Roger asked: How do I clean my baby’s rubber ducks? My baby really enjoys playing with his rubber ducks in the bath, but I’ve noticed that they’re starting to form mold or mildew on the inside. All they have are these tiny holes for access, so I can’t clean them in a conventional way. Can you offer me any suggestions so that his favorite toys can be safe again. Thank you.
Mold and bath toys often go hand in hand. When the warm water is left to sit inside the tub toy, it provides a warm, moist environment for mold to grow. Unfortunately, in many cases, it is nearly impossible to remove this mold. It is safest to replace the moldy toys with new toys. Here are some things to consider and advice to avoid future mold problems.
Prevention is Key:
- Some toys can be washed out with a mixture of bleach and water. Squeeze the toy and allow it to suck in the mixture. Swish it around for a bit and then squeeze it back out (rinse it well afterward).
- While the bleach will kill any bacteria inside, this works much better as a preventive measure than a cleaning method. By cleaning the toys periodically from the beginning, mold can be avoided from the start.
- After each use, squeeze the toys out completely to remove all of the water.
- Store toys in an open area that allows them to dry completely between uses.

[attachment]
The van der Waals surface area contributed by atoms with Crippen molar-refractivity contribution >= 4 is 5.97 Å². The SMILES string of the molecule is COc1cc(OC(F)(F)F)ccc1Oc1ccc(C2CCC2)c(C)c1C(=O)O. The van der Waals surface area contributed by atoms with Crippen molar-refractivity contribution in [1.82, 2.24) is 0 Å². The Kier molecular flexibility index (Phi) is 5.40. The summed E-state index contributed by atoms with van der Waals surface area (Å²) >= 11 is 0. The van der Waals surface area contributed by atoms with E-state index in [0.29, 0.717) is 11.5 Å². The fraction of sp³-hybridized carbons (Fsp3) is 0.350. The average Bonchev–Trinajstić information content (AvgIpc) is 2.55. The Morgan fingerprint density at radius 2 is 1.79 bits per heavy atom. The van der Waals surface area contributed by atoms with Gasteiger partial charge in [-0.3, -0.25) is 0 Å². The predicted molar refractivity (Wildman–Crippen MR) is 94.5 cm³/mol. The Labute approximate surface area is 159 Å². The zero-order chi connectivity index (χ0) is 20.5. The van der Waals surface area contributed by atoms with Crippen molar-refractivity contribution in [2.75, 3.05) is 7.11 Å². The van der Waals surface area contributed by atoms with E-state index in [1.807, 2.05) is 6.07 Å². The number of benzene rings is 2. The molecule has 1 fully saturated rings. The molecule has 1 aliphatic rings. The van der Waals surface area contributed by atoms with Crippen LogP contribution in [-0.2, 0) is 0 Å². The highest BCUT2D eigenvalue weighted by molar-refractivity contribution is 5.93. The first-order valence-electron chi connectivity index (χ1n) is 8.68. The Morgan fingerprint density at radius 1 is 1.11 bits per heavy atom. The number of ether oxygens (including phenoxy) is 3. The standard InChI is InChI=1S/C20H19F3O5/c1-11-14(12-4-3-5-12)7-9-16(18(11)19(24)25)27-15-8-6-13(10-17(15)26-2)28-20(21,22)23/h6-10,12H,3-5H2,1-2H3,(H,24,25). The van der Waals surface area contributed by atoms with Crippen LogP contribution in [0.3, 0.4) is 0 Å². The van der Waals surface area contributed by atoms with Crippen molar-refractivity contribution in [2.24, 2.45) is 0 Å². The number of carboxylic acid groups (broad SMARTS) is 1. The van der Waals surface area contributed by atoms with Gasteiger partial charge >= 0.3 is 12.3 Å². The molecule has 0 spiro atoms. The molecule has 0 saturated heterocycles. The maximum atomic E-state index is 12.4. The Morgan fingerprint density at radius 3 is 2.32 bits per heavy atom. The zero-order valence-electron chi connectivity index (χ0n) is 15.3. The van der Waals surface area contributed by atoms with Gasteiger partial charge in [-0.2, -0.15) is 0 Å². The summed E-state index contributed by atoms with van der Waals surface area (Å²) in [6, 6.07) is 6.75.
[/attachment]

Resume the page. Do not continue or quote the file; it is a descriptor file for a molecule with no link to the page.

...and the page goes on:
- Avoid piling wet toys together in a bucket or basket as this limits the amount of air that can circulate, leaving the toys wet much longer than necessary. This extended period of moisture invites mold growth.
Additional Tips and Advice
- There are tub toys available that are completely sealed so that water cannot enter. These are best as there is no moisture inside that would allow mold to grow.
- Mold is hazardous and toys with mold in them should no longer be used in the tub. Small children can have reactions to the mold which can make them sick.
- Stay safe and start fresh. New toys can be purchased relatively inexpensively and maintained from the start to ensure they are safe and healthy for your little one to play with.
You can also fill the holes that allow water in with a hot glue gun. Doesn’t do much for getting the mold out, but it keeps it from growing in the first place.
Unfortunately, regardless of age, kids like to pick off the hot glue plugs and you will usually miss it before you can prevent them from getting “yucked” as my family puts it.
There are supposed to be non-toxic epoxies now that after they have fully cured you don’t have to worry about kids putting the toy in their mouth. You can also see if it’s a plastic type you could safely melt enough to cause the hole to close. Be sure to research the plastic type though because some can become toxic when heated to their melting point.
My problem is sanitizing a couple old plastic toys from like the late 80s for sentimental reasons. I have a classic, plastic brown bear with a red bow-tie, with a small hole to squeeze out air, or possibly water, if taken into bath or taken outside to a water spigot or whatever ????????… I would ultimately like to let children play with them again. Is there maybe a good, vinegar under-soak (or solution of some kind), that partially squeezing the bear with a clamp clip, submerged over-night maybe would help? Or a good rubbing alcohol or hydrogen peroxide in and out squeeze rinse, and then overnight in maybe a club soda base? Any advice would be helpful. Thanks!